“O most blessed light, fill the inmost heart of your faithful.”


Veni, Sancte Spiritu,” Come, Holy Spirit.

The sequence from the Mass of Pentecost Sunday invoking the guidance and consolation and inspiration of the Holy Spirit.

It has become a daily meditation and communal prayer for the cardinals gathered in Rome. It is not just a prayer chanted yearly for them now, it is an urgent and intimate plea to the most important Person in their lives to speak to them, be with them, lead them, help them, as they make one of the most important decisions of their lives.

Come, Holy Spirit, send forth the heavenly radiance of your light.
Come, father of the poor, come giver of gifts, come, light of the heart.
Greatest comforter, sweet guest of the soul, sweet consolation.
In labor, rest, in heat, temperance, in tears, solace.
O most blessed light, fill the inmost heart of your faithful.
Without your divine will, there is nothing in man, nothing is harmless.
Wash that which is unclean, water that which is dry, heal that which is wounded.
Bend that which is inflexible, warm that which is chilled, make right that which is wrong.
Give to your faithful, who rely on you, the sevenfold gifts.
Give reward to virtue, give salvation at our passing on, give eternal joy.
Amen. Alleluia.

Amen, and amen.

May the 115 cardinal electors about to enter the conclave to select the next man set to be crucified upside-down be instruments of that same Holy Spirit. May the man whom they select be utterly dependent on the Holy Spirit for his every breath. May we the faithful be united in prayer with them, and become docile sheep of our new shepherd on earth.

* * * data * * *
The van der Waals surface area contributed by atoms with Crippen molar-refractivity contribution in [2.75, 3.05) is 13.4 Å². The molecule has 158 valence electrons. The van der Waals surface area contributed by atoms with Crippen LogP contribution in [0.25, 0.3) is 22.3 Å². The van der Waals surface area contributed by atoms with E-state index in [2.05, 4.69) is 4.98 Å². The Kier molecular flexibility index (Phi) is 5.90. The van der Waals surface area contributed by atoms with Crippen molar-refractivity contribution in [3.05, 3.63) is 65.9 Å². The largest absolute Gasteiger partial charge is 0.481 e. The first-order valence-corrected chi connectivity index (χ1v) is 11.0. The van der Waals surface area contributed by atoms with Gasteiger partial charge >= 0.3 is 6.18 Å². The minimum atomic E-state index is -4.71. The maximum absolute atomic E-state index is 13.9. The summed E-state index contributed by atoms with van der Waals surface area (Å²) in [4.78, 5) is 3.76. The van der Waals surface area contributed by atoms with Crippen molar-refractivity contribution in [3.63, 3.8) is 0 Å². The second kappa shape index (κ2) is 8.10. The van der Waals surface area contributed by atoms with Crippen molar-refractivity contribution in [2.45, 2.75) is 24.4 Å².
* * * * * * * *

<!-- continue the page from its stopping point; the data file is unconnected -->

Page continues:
The Holy Spirit descends upon Mary, who was already on intimate terms with this Person of the Trinity, and the Apostles, who were (initially anyway) less sure.

The views expressed here are those of the author, and do not necessarily represent the views of CatholicVote.org


About Author

Tom Crowe is a cradle Catholic with a deep love for and commitment to Holy Mother the Church, colored by a rather interesting life-long relationship with her. Born during the great liturgical upheaval of the 1970s, Crowe was brought up in a parish that continued using the Missal of 1962—the Traditional Latin Mass—for which he developed a love. Crowe learned the faith as a child from the Baltimore Catechism, and didn’t stop learning and wrestling with the Church’s teachings at his Confirmation. Through reading and many conversations with friends and converts far smarter than he, Crowe came to know, accept, and love the Church and what she proposes far more intimately. For three years these conversation took place in seminary before Crowe, with the blessing of the formation team, determined that seminary was not right for him. In the wild and humorous ways of God, Crowe landed on his feet in Steubenville, Ohio, where he manages the online presence for Franciscan University of Steubenville, where he also trains altar servers and is the head master of ceremonies for the Mass in the Extraordinary Form on campus.

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